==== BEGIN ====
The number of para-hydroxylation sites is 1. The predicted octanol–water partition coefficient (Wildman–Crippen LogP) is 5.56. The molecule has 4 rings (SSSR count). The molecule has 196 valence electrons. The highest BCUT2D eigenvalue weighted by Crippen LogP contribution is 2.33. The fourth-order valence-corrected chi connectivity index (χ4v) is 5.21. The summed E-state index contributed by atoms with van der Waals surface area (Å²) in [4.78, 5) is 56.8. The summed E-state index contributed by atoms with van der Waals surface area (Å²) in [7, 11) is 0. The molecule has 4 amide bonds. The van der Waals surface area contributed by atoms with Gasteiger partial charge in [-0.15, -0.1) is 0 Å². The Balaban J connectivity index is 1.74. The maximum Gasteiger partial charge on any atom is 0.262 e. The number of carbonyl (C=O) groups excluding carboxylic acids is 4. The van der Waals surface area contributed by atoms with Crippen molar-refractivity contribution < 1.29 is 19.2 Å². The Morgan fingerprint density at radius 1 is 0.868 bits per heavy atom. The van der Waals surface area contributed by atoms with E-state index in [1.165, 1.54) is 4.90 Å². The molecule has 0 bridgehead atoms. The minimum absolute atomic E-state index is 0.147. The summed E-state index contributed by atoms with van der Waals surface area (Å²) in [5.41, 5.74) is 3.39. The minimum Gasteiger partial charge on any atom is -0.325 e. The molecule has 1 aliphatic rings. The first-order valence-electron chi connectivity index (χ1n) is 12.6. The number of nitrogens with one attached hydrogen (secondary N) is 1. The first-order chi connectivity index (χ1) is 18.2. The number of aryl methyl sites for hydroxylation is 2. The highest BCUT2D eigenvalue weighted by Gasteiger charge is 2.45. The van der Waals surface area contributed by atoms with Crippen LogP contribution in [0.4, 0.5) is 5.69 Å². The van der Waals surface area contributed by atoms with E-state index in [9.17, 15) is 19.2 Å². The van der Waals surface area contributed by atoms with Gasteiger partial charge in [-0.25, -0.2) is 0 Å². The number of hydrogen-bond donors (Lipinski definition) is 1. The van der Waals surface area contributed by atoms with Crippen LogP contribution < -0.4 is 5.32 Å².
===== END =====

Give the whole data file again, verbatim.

The number of para-hydroxylation sites is 1. The predicted octanol–water partition coefficient (Wildman–Crippen LogP) is 5.56. The molecule has 4 rings (SSSR count). The molecule has 196 valence electrons. The highest BCUT2D eigenvalue weighted by Crippen LogP contribution is 2.33. The fourth-order valence-corrected chi connectivity index (χ4v) is 5.21. The summed E-state index contributed by atoms with van der Waals surface area (Å²) in [4.78, 5) is 56.8. The summed E-state index contributed by atoms with van der Waals surface area (Å²) in [7, 11) is 0. The molecule has 4 amide bonds. The van der Waals surface area contributed by atoms with Gasteiger partial charge in [-0.15, -0.1) is 0 Å². The Balaban J connectivity index is 1.74. The maximum Gasteiger partial charge on any atom is 0.262 e. The number of carbonyl (C=O) groups excluding carboxylic acids is 4. The van der Waals surface area contributed by atoms with Crippen molar-refractivity contribution < 1.29 is 19.2 Å². The Morgan fingerprint density at radius 1 is 0.868 bits per heavy atom. The van der Waals surface area contributed by atoms with E-state index in [1.165, 1.54) is 4.90 Å². The molecule has 0 bridgehead atoms. The minimum absolute atomic E-state index is 0.147. The summed E-state index contributed by atoms with van der Waals surface area (Å²) in [5.41, 5.74) is 3.39. The minimum Gasteiger partial charge on any atom is -0.325 e. The molecule has 1 aliphatic rings. The first-order valence-electron chi connectivity index (χ1n) is 12.6. The number of nitrogens with one attached hydrogen (secondary N) is 1. The first-order chi connectivity index (χ1) is 18.2. The number of aryl methyl sites for hydroxylation is 2. The highest BCUT2D eigenvalue weighted by Gasteiger charge is 2.45. The van der Waals surface area contributed by atoms with Crippen LogP contribution in [0.4, 0.5) is 5.69 Å². The van der Waals surface area contributed by atoms with E-state index in [9.17, 15) is 19.2 Å². The van der Waals surface area contributed by atoms with Gasteiger partial charge in [-0.25, -0.2) is 0 Å². The number of hydrogen-bond donors (Lipinski definition) is 1. The van der Waals surface area contributed by atoms with Crippen LogP contribution < -0.4 is 5.32 Å².